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Embedding from books doesn't work on dreamwidth, so here's a snapshot:

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Within the next 10-15 years the situation with Climate Change science will resolve itself through massive satellite data collection. Thanks to Elon Musk and others, people will be launching satellites and getting plenty of data to prove or disprove the hypothesis. Most likely, it'll be cheaper to get data from space than from a drone. A global science problem will be solved by a true global data data collection system plus DL.

I can probably describe the solution in terms of Category Theory through two categories: climate events C and data collection (D). Right now, implementation of the functor F: C->D is sufficient for localized weather-related conclusions, but not sufficient for climate ones.
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McLane, Moerdijk. Sheaves in geometry and logic. 1999. p. 31-32

* -> [0,1]

Jul. 5th, 2017 09:38 am
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Most popular American professional sports — football, basketball, baseball, hockey — don't have a draw. Until recently, hockey ( a Canadian game) had a draw but NHL rules got changed to a combination of overtime and penalty shots, so that the public would always have their winner.

This tells you something about the culture of certainty.
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A righteous person among all people (A) is an equalizer (R); therefore s/he can be used as a role model for another person (X).

R -> A -> Ω
R -> 1 ->  Ω

X -> R

The existence of an ordinary righteous person R simplifies life choices for X because it relieves X from thinking, doubt and anxiety.

Also see the discussion of religion vs personal moral quest ( terminology?) in Homo Deus, by Yuval Harari.
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Deadline is another important terminal object of the western civilization. It simplifies decision making by imposing a hard constraint, thus creating a powerful Ω.
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I think we can model a constraint as the terminal object within a category. Once a constraint is given, rationality boils down to * -> Ω.

This is a provisional note because I don't understand initial objects yet.
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It appears that as a result of the 2016 elections American social anthropologists discovered a major human tribe in the middle of a highly industrialized country. http://thenewpress.com/books/strangers-their-own-land
Strangers in Their Own Land goes beyond the commonplace liberal idea that many on the political right have been duped into voting against their interests. In the right-wing world she explores, Hochschild discovers powerful forces—fear of cultural eclipse, economic decline, perceived government betrayal—which override self-interest, as progressives see it, and help explain the emotional appeal of a candidate like Donald Trump. Hochschild draws on her expert knowledge of the sociology of emotion to help us understand what it feels like to live in “red” America.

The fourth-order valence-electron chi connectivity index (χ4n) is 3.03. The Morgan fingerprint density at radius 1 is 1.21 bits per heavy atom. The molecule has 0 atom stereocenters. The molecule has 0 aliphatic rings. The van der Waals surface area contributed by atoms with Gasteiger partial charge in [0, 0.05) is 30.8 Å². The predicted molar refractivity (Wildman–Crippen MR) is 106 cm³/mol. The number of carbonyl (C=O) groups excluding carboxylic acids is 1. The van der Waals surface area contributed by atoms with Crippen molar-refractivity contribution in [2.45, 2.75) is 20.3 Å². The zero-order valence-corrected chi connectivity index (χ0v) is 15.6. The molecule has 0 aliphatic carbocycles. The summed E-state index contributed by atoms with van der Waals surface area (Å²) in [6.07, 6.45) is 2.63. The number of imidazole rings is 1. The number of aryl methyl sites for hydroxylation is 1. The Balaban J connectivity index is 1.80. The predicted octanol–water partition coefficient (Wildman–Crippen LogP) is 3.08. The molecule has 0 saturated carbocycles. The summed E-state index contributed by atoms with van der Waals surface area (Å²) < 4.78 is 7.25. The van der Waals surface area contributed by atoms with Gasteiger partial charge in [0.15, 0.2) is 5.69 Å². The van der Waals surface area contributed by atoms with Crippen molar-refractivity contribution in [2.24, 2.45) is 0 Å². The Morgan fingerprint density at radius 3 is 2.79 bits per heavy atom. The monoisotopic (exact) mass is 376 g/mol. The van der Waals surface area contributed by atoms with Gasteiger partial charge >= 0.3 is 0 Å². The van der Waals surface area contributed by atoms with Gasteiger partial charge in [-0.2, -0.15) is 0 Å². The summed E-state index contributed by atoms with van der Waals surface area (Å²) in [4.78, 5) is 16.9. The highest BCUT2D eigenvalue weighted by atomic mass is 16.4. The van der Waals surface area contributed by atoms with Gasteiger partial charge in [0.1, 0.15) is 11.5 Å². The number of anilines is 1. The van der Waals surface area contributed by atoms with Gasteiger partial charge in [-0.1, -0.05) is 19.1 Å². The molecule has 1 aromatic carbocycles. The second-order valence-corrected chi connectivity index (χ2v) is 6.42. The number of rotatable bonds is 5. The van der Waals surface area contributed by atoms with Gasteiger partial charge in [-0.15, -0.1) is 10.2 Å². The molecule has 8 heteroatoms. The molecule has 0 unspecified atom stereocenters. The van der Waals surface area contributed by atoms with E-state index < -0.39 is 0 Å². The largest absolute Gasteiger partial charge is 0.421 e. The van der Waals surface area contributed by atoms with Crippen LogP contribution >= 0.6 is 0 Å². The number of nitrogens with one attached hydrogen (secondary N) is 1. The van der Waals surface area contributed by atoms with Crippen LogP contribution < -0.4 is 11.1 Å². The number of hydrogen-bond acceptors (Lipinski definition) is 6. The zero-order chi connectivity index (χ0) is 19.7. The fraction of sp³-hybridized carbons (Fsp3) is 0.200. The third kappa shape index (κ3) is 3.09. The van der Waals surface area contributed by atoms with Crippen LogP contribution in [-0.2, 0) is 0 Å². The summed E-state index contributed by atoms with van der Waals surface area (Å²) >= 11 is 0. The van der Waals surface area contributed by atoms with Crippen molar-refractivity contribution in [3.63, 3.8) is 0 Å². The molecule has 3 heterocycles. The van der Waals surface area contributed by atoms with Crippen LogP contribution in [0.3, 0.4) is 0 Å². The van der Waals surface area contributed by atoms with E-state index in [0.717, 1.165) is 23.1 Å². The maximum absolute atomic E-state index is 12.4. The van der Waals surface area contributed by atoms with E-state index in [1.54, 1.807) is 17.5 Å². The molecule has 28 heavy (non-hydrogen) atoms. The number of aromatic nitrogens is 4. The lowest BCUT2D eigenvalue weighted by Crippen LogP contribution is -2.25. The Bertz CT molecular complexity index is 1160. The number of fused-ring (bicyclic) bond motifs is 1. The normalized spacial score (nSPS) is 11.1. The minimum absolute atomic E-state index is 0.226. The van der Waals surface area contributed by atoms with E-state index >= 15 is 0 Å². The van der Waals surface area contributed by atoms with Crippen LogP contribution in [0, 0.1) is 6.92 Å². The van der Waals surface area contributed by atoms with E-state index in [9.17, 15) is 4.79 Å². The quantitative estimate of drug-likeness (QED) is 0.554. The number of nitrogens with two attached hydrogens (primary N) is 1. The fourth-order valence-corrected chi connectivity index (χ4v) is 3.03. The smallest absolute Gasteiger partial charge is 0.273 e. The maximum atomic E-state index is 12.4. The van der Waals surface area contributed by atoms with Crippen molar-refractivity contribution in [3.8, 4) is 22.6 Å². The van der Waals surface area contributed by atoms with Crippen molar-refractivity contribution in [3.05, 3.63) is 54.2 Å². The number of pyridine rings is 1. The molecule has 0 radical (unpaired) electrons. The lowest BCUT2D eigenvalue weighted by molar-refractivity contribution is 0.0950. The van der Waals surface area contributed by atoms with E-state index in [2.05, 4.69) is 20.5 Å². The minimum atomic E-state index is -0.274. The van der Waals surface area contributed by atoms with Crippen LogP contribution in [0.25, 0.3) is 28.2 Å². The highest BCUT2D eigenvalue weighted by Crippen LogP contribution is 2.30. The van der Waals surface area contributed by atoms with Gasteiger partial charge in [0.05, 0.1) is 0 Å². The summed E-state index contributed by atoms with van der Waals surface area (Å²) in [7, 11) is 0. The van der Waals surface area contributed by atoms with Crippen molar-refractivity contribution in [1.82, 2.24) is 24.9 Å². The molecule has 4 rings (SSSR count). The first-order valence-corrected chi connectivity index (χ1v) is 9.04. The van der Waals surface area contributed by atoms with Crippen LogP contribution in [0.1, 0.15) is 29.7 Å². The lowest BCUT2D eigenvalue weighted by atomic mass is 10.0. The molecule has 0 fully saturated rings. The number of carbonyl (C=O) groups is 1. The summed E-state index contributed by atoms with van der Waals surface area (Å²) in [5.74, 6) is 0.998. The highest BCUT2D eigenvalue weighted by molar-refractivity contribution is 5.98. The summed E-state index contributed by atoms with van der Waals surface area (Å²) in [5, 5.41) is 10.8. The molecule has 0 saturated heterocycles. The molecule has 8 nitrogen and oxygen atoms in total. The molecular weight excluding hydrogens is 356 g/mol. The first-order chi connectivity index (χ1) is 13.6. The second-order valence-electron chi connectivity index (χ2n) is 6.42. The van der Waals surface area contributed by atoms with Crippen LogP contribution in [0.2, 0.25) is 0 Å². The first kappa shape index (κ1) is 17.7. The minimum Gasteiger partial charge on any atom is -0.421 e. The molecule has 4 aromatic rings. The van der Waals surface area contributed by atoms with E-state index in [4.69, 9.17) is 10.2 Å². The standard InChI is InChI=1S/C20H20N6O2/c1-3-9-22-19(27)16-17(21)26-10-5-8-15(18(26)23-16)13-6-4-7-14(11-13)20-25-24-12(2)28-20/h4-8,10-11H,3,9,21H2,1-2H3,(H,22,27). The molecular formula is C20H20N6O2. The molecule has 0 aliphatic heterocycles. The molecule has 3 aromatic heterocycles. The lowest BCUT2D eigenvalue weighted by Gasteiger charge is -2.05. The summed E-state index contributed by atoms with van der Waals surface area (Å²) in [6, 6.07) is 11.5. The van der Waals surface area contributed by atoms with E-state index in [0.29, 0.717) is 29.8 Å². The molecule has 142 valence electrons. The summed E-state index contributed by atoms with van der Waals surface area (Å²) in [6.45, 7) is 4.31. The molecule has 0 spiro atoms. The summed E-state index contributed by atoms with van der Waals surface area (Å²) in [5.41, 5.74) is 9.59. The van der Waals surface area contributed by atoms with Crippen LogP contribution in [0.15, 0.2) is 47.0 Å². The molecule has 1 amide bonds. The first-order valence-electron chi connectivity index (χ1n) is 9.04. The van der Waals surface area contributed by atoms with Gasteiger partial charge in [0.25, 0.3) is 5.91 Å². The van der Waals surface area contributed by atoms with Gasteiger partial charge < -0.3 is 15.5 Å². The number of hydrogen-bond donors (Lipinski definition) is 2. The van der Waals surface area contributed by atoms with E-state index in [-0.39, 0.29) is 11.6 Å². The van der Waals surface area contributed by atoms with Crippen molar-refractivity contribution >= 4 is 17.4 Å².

As an illustration, a figure from Bostrom's book on Superintelligence. BTW, Bostrom is right that he doesn't use the term "artificial intelligence."

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After working on Subjobject Classifier diagrams, I think I understand the meaning of Make America Great Again. Essentially, it calls for the reestablishment of the old set of Social Norms as the terminal object.

Under the new terminal object created by the Elites, a typical Trump voter finds himself at a disadvantage, both culturally and economically. Furthermore, he can't transfer his values to his children because the values won't work under the new terminal object regime.

The same goes for the more traditional extractive American companies who struggle to cope with globalization and technological change. The steep drop in energy prices in 2014 hit them and their workers really hard. Obama's climate change rhetorics added insult to the injury. It's "us vs the world's elites" now.
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Speaking categorically of Zarathustra, he invented one of the most generic subobject classifiers - Good vs Bad.

The Greeks invented another one: mortal vs immortal.

Galileo Galilei postulated that mechanical systems with speed=0 (first derivative) as the final object are equivalent to systems with acceleration=0 (second derivative) as the final object.

Sir Isaac Newton postulated that gravitation has a final object - g (third derivative = 0).

etc. etc.